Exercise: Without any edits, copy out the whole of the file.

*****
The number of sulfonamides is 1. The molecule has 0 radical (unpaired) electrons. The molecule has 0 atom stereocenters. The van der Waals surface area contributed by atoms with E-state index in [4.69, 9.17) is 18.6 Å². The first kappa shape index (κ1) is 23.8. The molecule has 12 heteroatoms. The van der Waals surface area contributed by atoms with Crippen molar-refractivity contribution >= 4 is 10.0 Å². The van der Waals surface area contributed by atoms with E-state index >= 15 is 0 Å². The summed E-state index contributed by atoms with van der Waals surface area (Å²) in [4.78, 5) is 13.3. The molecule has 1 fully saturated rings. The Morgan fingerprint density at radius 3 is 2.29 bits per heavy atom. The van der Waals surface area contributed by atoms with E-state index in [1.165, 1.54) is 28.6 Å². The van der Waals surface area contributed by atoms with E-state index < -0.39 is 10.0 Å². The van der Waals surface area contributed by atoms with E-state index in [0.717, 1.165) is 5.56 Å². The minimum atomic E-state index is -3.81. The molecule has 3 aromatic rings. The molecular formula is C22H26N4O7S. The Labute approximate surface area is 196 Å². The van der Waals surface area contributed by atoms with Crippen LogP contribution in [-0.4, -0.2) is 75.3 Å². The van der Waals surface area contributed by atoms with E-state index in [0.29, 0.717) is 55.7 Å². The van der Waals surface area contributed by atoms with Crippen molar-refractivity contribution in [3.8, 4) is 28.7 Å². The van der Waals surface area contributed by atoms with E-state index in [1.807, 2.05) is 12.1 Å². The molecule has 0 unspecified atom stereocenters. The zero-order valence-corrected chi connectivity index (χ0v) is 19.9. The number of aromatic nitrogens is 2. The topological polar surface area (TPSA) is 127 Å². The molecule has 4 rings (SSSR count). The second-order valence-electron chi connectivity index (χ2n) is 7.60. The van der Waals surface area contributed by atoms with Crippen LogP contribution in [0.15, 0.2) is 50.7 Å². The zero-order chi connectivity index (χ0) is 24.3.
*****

The number of sulfonamides is 1. The molecule has 0 radical (unpaired) electrons. The molecule has 0 atom stereocenters. The van der Waals surface area contributed by atoms with E-state index in [4.69, 9.17) is 18.6 Å². The first kappa shape index (κ1) is 23.8. The molecule has 12 heteroatoms. The van der Waals surface area contributed by atoms with Crippen molar-refractivity contribution >= 4 is 10.0 Å². The van der Waals surface area contributed by atoms with E-state index >= 15 is 0 Å². The summed E-state index contributed by atoms with van der Waals surface area (Å²) in [4.78, 5) is 13.3. The molecule has 1 fully saturated rings. The Morgan fingerprint density at radius 3 is 2.29 bits per heavy atom. The van der Waals surface area contributed by atoms with E-state index in [1.165, 1.54) is 28.6 Å². The van der Waals surface area contributed by atoms with E-state index < -0.39 is 10.0 Å². The van der Waals surface area contributed by atoms with E-state index in [0.717, 1.165) is 5.56 Å². The minimum atomic E-state index is -3.81. The molecule has 3 aromatic rings. The molecular formula is C22H26N4O7S. The Labute approximate surface area is 196 Å². The van der Waals surface area contributed by atoms with Crippen LogP contribution in [-0.4, -0.2) is 75.3 Å². The van der Waals surface area contributed by atoms with E-state index in [0.29, 0.717) is 55.7 Å². The van der Waals surface area contributed by atoms with Crippen molar-refractivity contribution in [3.8, 4) is 28.7 Å². The van der Waals surface area contributed by atoms with E-state index in [1.807, 2.05) is 12.1 Å². The molecule has 0 unspecified atom stereocenters. The zero-order valence-corrected chi connectivity index (χ0v) is 19.9. The number of aromatic nitrogens is 2. The topological polar surface area (TPSA) is 127 Å². The molecule has 4 rings (SSSR count). The second-order valence-electron chi connectivity index (χ2n) is 7.60. The van der Waals surface area contributed by atoms with Crippen LogP contribution in [0.15, 0.2) is 50.7 Å². The zero-order chi connectivity index (χ0) is 24.3.